The scene of the doctors and nurses wheeling hooded gurneys through a race riot with black patients hidden underneath, led by a man-pulled ambulance cart has to be one of the most vivid images of Soderbergh's entire career. Just wow

Apparently the series is alienating a lot of people, which is beyond me-- Just watching for all the camera tricks and set-ups Soderbergh goes out of his way to entertain himself with would be reason enough to love it. That's well-written and filled with compelling characters and some increasingly pivotal dramatic stakes makes it all the easier to love. It really is shaping up as one helluva ten hour movie, and I'm so glad Cinemax greenlit a second season already.

Also, maybe everyone already knows this, but the actress who plays Nurse Lucy is Bono's daughter in real life (if you can call that real life)


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 Post subject: Re: The Knick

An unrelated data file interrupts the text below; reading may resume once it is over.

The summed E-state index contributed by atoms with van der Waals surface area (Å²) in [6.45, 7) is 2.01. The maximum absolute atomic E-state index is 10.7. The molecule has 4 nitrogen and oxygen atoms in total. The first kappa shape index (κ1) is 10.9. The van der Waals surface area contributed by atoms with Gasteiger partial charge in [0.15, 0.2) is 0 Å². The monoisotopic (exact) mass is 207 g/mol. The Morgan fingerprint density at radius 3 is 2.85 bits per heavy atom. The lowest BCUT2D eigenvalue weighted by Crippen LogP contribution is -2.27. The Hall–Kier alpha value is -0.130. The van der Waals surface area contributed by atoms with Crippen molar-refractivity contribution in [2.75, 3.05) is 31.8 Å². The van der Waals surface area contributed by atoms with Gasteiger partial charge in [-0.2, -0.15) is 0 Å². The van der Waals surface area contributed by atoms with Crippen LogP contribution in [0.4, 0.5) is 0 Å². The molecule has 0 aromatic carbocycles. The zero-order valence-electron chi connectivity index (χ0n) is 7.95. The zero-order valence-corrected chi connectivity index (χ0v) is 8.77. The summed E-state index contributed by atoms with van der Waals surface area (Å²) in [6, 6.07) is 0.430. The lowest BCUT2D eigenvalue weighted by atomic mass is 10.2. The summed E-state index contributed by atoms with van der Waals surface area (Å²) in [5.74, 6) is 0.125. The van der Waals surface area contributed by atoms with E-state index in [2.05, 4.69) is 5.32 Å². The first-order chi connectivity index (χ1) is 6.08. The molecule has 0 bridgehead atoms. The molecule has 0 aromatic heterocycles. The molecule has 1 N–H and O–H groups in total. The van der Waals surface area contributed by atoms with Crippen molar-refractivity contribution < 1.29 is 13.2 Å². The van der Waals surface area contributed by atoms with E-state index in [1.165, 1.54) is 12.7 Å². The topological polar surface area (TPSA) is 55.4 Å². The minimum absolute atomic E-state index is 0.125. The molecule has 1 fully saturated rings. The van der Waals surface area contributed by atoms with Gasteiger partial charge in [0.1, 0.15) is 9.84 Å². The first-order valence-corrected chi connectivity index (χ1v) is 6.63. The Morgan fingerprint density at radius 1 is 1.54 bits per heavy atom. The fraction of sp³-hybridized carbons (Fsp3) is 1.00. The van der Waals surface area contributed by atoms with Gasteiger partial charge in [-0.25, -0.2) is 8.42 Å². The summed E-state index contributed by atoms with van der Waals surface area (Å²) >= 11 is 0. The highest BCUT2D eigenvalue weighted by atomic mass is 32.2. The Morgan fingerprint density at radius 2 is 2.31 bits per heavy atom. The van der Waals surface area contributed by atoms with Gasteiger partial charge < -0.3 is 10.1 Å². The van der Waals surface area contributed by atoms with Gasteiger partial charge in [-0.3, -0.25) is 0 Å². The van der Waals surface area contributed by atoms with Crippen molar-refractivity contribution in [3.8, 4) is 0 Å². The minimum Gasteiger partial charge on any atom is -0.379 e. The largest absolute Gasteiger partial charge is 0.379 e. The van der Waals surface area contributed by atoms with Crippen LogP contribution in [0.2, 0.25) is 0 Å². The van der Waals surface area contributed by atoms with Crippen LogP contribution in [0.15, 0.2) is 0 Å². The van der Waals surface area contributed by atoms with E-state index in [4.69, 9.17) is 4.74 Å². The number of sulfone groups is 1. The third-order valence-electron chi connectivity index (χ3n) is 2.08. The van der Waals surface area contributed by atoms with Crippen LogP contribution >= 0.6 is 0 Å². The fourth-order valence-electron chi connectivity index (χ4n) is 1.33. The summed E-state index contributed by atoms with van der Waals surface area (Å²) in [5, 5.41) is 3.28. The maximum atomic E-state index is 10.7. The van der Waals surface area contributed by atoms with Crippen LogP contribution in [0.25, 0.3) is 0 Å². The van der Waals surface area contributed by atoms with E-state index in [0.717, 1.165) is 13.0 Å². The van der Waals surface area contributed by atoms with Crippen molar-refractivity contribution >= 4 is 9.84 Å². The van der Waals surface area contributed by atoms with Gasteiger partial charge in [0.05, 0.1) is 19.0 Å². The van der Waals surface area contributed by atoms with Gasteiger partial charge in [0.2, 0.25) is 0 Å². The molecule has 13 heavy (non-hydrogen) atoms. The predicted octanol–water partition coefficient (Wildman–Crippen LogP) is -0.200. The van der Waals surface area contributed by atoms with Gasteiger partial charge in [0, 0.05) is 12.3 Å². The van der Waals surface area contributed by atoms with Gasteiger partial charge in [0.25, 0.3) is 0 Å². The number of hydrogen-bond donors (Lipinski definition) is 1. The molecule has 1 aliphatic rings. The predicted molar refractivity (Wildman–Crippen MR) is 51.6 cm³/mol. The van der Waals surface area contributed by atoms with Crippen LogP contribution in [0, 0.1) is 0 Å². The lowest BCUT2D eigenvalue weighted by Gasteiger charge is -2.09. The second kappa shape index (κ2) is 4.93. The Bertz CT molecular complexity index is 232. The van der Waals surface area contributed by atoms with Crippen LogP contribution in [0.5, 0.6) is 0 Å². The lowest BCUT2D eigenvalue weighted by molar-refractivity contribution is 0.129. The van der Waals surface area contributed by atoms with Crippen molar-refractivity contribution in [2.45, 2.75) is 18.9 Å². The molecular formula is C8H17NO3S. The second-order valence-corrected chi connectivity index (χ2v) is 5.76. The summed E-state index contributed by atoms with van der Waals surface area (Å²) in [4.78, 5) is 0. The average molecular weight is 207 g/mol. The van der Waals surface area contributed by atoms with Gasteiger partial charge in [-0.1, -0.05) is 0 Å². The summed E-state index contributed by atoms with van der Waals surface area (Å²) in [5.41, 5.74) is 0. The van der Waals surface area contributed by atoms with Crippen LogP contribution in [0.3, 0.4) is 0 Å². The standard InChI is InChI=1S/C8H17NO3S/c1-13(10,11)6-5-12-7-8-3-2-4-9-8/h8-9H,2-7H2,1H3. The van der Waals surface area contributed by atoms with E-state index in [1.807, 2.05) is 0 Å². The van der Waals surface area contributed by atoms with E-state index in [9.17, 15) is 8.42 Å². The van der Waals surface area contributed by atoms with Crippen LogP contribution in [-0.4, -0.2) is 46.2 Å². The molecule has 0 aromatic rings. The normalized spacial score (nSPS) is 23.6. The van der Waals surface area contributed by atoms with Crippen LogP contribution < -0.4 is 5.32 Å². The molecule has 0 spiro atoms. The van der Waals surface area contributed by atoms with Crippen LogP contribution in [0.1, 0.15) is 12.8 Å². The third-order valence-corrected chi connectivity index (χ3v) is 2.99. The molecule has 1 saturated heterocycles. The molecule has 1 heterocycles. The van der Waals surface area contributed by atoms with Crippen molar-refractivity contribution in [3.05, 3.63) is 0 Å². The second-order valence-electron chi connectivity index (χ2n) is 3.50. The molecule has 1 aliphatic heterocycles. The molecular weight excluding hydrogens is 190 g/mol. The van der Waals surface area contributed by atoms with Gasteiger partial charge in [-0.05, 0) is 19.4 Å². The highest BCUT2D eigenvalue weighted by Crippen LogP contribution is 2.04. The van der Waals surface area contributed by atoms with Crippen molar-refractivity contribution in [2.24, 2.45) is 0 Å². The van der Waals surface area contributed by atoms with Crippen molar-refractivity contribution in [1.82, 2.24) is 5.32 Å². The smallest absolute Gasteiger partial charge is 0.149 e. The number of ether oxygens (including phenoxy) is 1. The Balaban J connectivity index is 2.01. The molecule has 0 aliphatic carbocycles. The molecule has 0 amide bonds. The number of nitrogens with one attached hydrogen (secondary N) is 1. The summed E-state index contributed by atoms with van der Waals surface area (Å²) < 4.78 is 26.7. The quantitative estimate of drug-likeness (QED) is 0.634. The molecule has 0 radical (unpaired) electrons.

PostPosted: Tue Sep 30, 2014 8:55 pm 
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The alienation critique is a routine criticism that is thrown at anything that Soderbergh does because some viewers feel he's always showing off too much technique. All of Soderbergh's creative choices seem to make sense for the series, including the decision to apply the anachronistic musical score from Cliff Martinez.

domino harvey wrote:
[Reveal] Spoiler:
The scene of the doctors and nurses wheeling hooded gurneys through a race riot with black patients hidden underneath, led by a man-pulled ambulance cart has to be one of the most vivid images of Soderbergh's entire career. Just wow

[Reveal] Spoiler:
The best part of that sequence was how Soderbergh held on the image of Edwards even when all the action and escape was happening above him.


domino harvey wrote:
Also, maybe everyone already knows this, but the actress who plays Nurse Lucy is Bono's daughter in real life (if you can call that real life)